Home Four FOMC reactions

Four FOMC reactions

The Fed had a somewhat cautious and dovish approach, leaving many confused. Is March off the table or is it still on? What about risks?

Here are 4 opinions from various banks. Note that some still see a hike in  the upcoming meeting:

Here is their view, courtesy of eFXnews:

BofA Merrill

The modest tweaks the FOMC made to its growth outlook and the inclusion of language on the potential impact of international economic and financial developments on its assessment of the balance of risks provided little near-term signal for the USD, despite driving a modest dollar selloff post statement.

Given China-driven volatility since end- 2015, and the slow momentum of US growth in recent months, these changes are understandable and largely expected by the market. Importantly, the tweaks do not suggest a fundamental re-assessment of the Fed’s outlook, and therefore, buys them time to assess data and global developments between now and March.

This statement leaves March on the table (although not our base case), which should keep the USD supported but certainly not taking off. The USD has outperformed versus rate differentials since end-2015 as Fed expectations have re-priced to include only one additional hike this year.

While the dollar could enjoy some residual safe haven bid, a failure of US data to pick up could leave the USD vulnerable as a result. But for now the FX impact of the January FOMC statement is pretty modest.


As widely expected the Fed refrained from another interest rate hike this month, and while the statement was a little dovish in respect to the international outlook and what that could mean for US growth and inflation going forward, the door was certainly not closed on another hike in March. Instead of saying that the risks around their forecast were “balanced” as before, a mention was made to “closely monitoring global economic and financial developments” to Assess the “balance of risks” to the outlook. That suggests the Fed are at least a little bit concerned about the overseas outlook and how that could impact the pace at which they would be hiking interest rates.

However, even with that more uncertain international backdrop and a domestic economy that “slowed late last year”, the Fed still expects that with gradual adjustments in monetary policy economic activity will expand at a “moderate” pace going forward and labour market indicators will continue to strengthen. All that sounds like a Fed that wants to continue on this gradual hiking path at the next meeting, but could be dissuaded to do so by international and financial market developments. We currently forecast a hike in March, but then a pause after that and only three hikes in total this year vs the four which the Fed had in its last dot plot projections.



Today’s FOMC statement highlighted a challenge for the FOMC and market participants. The Fed, in effect, acknowledged that recent economic data have been weak and that recent financial and foreign developments may pose a risk to the US economy. Those conclusions are not really surprising and they have been reflected in financial markets for some time.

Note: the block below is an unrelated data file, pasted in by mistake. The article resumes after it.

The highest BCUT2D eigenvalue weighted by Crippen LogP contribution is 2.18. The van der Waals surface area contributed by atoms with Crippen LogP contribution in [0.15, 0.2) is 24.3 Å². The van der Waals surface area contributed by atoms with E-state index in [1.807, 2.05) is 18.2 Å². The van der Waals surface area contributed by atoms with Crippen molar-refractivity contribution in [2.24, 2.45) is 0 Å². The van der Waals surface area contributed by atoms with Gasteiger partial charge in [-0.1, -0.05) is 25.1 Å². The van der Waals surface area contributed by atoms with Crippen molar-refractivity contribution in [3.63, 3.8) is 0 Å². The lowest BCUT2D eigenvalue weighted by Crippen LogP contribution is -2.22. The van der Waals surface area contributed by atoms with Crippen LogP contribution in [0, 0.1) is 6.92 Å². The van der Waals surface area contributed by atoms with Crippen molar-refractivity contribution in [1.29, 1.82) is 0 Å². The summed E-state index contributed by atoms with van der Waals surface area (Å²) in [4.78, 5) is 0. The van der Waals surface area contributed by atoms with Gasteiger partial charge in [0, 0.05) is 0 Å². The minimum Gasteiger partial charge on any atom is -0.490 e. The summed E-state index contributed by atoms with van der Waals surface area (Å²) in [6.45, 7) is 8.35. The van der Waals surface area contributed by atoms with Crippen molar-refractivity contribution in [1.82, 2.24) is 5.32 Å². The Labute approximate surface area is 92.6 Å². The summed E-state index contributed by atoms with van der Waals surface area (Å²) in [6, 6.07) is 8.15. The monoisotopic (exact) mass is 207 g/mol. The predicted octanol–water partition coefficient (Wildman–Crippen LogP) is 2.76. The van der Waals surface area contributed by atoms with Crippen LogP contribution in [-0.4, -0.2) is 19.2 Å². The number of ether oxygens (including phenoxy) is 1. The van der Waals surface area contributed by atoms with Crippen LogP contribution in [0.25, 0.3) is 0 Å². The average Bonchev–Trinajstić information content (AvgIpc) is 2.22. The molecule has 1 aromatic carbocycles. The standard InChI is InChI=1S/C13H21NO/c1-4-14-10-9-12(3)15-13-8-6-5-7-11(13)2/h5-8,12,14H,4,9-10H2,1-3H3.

Essentially, the FOMC was sending a signal that its assessment of the outlook may be moving closer to that of the market. But financial markets took the FOMC’s statements not as a sign that the gap between the market and the Fed was closing, but rather as a reason to reduce their expectations for future rate hikes even more. That may have been an overreaction.

We would still argue that the right forecast is for two increases in short-term interest rates this year, while the market is pricing only about one.  


As expected, the Fed funds target rate was unchanged at 0.25%-0.50%. The vote was unanimous. The statement was dovish and more or less in line with our expectations.

Overall, the statement supports our view that the Fed will also skip March, although Fed is keeping the doors open.

The main change in the statement was that Fed is no longer ‘reasonably confident’ that inflation will reach 2% in the medium term.

As expected, the Fed reinstated that it is ‘monitoring global economic and financial developments’. It is also worried about the fall in market inflation expectations.

We stick to our view that the Fed will increase the Fed funds target rate three times this year (April, September and December). However, we still believe there are downside risks to this call, as the Fed will not risk tightening too much, too quickly, in our view.

Markets have still priced in one full hike this year and one next year.

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Yohay Elam

Yohay Elam

Yohay Elam: Founder, Writer and Editor I have been into forex trading for over 5 years, and I share the experience that I have and the knowledge that I've accumulated. After taking a short course about forex. Like many forex traders, I've earned a significant share of my knowledge the hard way. Macroeconomics, the impact of news on the ever-moving currency markets and trading psychology have always fascinated me. Before founding Forex Crunch, I've worked as a programmer in various hi-tech companies. I have a B. Sc. in Computer Science from Ben Gurion University. Given this background, forex software has a relatively bigger share in the posts.